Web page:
George Inness, in the book Writings and Reflections on Art and Philosophy, is quoted as saying, “While looking at the Claude which hangs next to one of the Turners in the National Gallery – and which knocks the Turner all to pieces –I seemed to be in the presence of a great, earnest mind.” It was a quote that came to mind while I was sitting in the dentist chair, waiting to get numb. There was a print hanging on the wall. I stared at it, a group of five workmen, maybe miners given their lace-up work boots, or maybe farmers given their western style hats, sitting on a log and leaning against an adobe wall. Maybe you’ve seen this particular print. But since I wasn’t “numbing” fast enough, I decided to study it some more. Had I been a casual patient I might not have noticed some of the details. That the men all had a similarity, not just in the facial features, but in the exact same tilt and shape and size of the head. Or the shadows, connecting the forms, which did not read true. Ahhh… I thought. Had the artist used a photograph of one man, and projected it against his canvas five times? A rendering by hand would have not produced such exact smiling replicas, lined up in a row.
I overheard something similar in a gallery last year. The gallery director had just opened the shipping box and set out the paintings from an artist. As he examined them, he took out his phone. “No,” he was saying, “I don’t care if it’s part of your process, I can see the black ink lines through the paint and my customers will not buy your paintings. I’m going to ship them back.”
We can become slaves to technique. It is the primary thing we think about. We put a mark on canvas and fall prey to the obsession. Over the centuries, when artists would grow too dissatisfied with their results, they would go to the museums and study the Old Masters. How did they do that, they wonder? What brush, what mixture of paint? Is it any wonder the lure of short cuts becomes so strong? David Hockney even wrote a book on the subject. Called the Hockney-Falco thesis, Hockney argued that the accuracy of the work of the Old Masters was impossible to do by eye-balling it, so they must have used optical aids like the camera obscura. Falco, a physicist, calculated the type of distortion such devices would create, and Hockney pointed out the “errors” in the work of Old Masters. The book sparked intense debate: you can read about it here if you are interested, but it really boils down to a single argument -- is success based upon the artist’s unique, rare skill, or his ability to use technology? Because if it ends up in the technology realm then anyone with a slide projector can create a passable image.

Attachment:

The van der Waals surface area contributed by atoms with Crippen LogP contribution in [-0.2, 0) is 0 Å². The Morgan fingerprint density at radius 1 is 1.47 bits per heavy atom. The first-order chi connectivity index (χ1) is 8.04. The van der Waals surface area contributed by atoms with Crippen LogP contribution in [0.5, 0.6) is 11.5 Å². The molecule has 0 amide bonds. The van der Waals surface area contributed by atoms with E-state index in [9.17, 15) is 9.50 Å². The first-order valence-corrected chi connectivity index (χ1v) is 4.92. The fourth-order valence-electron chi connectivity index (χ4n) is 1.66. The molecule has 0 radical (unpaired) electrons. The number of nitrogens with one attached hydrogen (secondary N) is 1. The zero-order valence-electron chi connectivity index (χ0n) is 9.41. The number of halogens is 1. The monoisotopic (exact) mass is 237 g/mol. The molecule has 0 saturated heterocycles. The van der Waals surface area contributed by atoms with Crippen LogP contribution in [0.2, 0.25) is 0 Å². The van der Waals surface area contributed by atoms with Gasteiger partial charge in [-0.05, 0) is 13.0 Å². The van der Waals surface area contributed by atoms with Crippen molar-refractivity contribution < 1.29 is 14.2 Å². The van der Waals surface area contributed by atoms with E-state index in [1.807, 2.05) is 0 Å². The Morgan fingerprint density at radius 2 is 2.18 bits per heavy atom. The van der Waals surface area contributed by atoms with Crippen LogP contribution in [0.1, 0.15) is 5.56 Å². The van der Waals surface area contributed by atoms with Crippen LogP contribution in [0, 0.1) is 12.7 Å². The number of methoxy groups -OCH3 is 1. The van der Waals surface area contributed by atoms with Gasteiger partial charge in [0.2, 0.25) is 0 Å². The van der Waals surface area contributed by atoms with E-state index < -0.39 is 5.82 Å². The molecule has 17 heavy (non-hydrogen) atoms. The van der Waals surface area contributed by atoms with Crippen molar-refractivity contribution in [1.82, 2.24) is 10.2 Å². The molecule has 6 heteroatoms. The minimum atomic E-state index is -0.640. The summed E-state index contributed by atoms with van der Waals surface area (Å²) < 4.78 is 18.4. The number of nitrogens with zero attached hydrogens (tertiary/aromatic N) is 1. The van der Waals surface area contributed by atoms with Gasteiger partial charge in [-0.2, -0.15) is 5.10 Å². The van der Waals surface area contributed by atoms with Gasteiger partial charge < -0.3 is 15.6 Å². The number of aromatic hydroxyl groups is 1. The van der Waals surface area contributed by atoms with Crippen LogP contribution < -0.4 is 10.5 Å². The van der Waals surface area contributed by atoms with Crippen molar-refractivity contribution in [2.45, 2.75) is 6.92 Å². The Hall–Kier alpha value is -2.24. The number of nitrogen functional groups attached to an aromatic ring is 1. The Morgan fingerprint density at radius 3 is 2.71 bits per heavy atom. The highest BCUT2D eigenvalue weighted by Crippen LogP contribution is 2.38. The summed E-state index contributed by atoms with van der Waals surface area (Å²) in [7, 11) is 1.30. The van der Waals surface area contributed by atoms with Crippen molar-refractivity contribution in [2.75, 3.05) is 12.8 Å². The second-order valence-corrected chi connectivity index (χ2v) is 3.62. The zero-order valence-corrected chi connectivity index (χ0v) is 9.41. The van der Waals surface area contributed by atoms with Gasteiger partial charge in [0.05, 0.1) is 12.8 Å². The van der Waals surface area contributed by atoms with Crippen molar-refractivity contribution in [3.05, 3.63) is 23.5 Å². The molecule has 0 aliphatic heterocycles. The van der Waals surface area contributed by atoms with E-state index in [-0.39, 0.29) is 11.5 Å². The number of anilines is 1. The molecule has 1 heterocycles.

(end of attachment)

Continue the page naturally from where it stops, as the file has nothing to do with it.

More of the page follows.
It is a philosophical question best dissected at the end of a day. I think about all the art I have viewed over the decades, the images, those few, that still haunt me: you are a child again, on your back in the summer grass, watching the stars spring to life in an ink black sky and it dawns on you with chills down your back that life, existence, the entire mystery is just about to reveal itself. Just beyond those twinkling points of light, if only you could touch them. The realization that there is something powerful and violent, awesome and beautiful all at the same time is mind boggling. Unimaginable, until you just imagined it. That the artist, in one extravagant stroke of paint upon canvas can come close to recreating it. Why would you ever want to fake that?
Albert Einstein said, "Look deep into nature, and then you will understand everything better." It seems to me the whole idea behind being an artist is fairly straightforward. But then this is a dialogue that has been going on for a long, long time. We see the paintings that gain the applause and everything looks the same. Yet we are told the importance of finding our voice, what makes us different. I don't suppose we will solve it anytime soon.
Here is another quote from the Inness book: "We cannot be impressed by that which does not touch us."
George Inness: Writings and Reflections on Art and Philosophy, Edited by Adrienne Baxter Bell, published in 2006 by George Braziller, Inc., New York.
1. pg 15
2. pg 173
Einstein quote from BrainyQuote